|View of Early Roman Jerusalem city-dump looking south-west|
"Holy Garbage": A Quantitative Study of the City-Dump of Early Roman Jerusalem" published in the June 2007 issue of Levant details the chance discovery of an Early Roman city dump (1st century CE) in Jerusalem that has yielded for the first time ever quantitative data on garbage components that introduce us to the mundane daily life Jerusalemites led and the kind of animals that were featured in their diet.
Most of the garbage consists of pottery shards, all common tableware, while prestige objects are entirely absent. Other significant garbage components include numerous fragments of cooking ovens, wall plaster, animal bones and plant remains. Of the pottery vessels, cooking pots are the most abundant type. Most of the refuse turns out to be “household garbage” originating in the domestic areas of the city, while large numbers of cooking pots may point to the presence of pilgrims. Significantly, the faunal assemblage, which is dominated by kosher species and the clear absence of pigs, set Jerusalem during its peak historical period apart from all other contemporaneous Roman urban centers.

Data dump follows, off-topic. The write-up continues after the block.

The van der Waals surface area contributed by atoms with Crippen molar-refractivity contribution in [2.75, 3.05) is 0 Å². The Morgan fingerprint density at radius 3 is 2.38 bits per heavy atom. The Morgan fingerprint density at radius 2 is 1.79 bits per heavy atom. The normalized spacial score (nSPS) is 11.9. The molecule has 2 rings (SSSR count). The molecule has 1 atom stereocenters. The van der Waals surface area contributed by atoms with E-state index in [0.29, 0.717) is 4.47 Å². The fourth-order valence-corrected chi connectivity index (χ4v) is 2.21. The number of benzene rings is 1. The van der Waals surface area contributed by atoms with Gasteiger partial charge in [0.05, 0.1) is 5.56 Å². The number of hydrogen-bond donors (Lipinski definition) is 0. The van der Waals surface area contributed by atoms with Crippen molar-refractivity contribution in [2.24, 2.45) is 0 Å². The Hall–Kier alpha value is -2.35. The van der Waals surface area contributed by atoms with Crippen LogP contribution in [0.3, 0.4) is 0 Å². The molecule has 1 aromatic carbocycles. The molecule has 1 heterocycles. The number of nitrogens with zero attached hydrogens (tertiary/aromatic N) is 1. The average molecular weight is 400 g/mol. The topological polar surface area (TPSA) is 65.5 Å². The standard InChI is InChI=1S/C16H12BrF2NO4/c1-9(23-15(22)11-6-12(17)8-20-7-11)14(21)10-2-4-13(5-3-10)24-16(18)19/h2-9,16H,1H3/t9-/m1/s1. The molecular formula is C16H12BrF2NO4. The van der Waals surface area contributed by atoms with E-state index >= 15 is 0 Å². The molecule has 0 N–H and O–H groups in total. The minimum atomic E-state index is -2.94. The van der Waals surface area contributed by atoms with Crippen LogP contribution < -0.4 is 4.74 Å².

The following is an excerpt from the introduction:
|Dismemberment cut mark on an axis and a long bone of a sheep-goat specimen.|
The greater part of the ‘second tithe’ was consumed by the pilgrims themselves, within the boundaries of the city. From the animal offerings the Pessah offering was consumed completely by the pilgrim, as well as greater parts of the Zebah Shelamim offering. Due to activities associated with the Temple and its animal sacrifice rites, Jerusalem’s population, whether native or foreign, was a major consumer of meat. While historical and archaeological records have given us a wealth of insights into Jerusalem’s religious rites and practices, we know virtually nothing about how people in the city spent their daily lives and the kind of animals that were featured in their diet."
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